The fate of 'particles' in quantum field theories with interactions

Abstract
Most philosophical discussion of the particle concept that is afforded by quantum field theory has focused on free systems. This paper is devoted to a systematic investigation of whether the particle concept for free systems can be extended to interacting systems. The possible methods of accomplishing this are considered and all are found unsatisfactory. Therefore, an interacting system cannot be interpreted in terms of particles. As a consequence, quantum field theory does not support the inclusion of particles in our ontology. In contrast to much of the recent discussion on the particle concept derived from quantum field theory, this argument does not rely on the assumption that a particulate entity be localizable.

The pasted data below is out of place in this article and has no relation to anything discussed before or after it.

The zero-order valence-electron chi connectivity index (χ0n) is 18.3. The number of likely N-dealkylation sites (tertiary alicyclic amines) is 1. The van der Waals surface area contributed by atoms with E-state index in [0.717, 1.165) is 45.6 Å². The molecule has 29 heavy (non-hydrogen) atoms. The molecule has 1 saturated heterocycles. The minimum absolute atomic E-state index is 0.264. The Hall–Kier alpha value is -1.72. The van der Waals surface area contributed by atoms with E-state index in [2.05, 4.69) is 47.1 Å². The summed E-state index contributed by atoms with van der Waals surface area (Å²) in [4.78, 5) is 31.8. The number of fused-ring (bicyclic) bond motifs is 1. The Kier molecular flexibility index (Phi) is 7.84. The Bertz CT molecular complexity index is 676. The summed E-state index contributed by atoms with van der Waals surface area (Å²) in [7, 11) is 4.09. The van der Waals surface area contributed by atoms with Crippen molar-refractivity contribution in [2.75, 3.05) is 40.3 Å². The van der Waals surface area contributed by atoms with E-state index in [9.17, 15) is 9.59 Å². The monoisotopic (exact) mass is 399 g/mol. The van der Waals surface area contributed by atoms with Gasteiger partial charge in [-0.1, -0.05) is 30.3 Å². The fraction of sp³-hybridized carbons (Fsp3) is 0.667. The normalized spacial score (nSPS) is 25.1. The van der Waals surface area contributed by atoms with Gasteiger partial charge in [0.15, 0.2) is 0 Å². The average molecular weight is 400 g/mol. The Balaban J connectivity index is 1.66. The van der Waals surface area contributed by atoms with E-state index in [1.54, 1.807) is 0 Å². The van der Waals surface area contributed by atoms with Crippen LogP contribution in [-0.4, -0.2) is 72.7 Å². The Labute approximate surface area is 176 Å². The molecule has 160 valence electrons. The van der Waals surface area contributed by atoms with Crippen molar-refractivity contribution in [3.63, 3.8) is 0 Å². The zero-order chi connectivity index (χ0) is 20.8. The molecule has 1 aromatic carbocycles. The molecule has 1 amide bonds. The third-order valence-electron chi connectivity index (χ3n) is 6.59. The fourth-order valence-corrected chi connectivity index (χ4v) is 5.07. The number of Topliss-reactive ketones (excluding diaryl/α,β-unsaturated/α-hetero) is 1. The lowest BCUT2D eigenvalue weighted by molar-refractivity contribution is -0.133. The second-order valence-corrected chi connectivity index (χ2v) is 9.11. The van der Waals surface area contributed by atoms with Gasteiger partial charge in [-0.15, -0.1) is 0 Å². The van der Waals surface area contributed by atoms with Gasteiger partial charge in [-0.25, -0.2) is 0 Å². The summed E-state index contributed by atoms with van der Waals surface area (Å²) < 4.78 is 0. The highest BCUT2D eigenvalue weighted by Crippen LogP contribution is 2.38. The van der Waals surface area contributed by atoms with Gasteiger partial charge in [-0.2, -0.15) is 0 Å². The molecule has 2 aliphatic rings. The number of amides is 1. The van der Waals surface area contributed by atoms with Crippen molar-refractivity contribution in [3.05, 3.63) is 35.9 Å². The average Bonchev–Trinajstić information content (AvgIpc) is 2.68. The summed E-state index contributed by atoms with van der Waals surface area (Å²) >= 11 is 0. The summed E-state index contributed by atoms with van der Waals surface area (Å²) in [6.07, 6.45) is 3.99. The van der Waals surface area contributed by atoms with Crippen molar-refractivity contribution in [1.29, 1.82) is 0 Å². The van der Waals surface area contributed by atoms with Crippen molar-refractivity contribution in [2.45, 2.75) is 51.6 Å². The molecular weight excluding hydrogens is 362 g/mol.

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Citations of this work BETA
Richard Healey (2013). Physical Composition. Studies in History and Philosophy of Science Part B: Studies in History and Philosophy of Modern Physics 44 (1):48-62.
Steven French (2012). Unitary Inequivalence as a Problem for Structural Realism. Studies in History and Philosophy of Science Part B 43 (2):121-136.
David Baker (2009). Against Field Interpretations of Quantum Field Theory. British Journal for the Philosophy of Science 60 (3):585-609.
Ruth Kastner (2010). The Quantum Liar Experiment in Cramer's Transactional Interpretation. Studies in History and Philosophy of Science Part B 41 (2):86-92.

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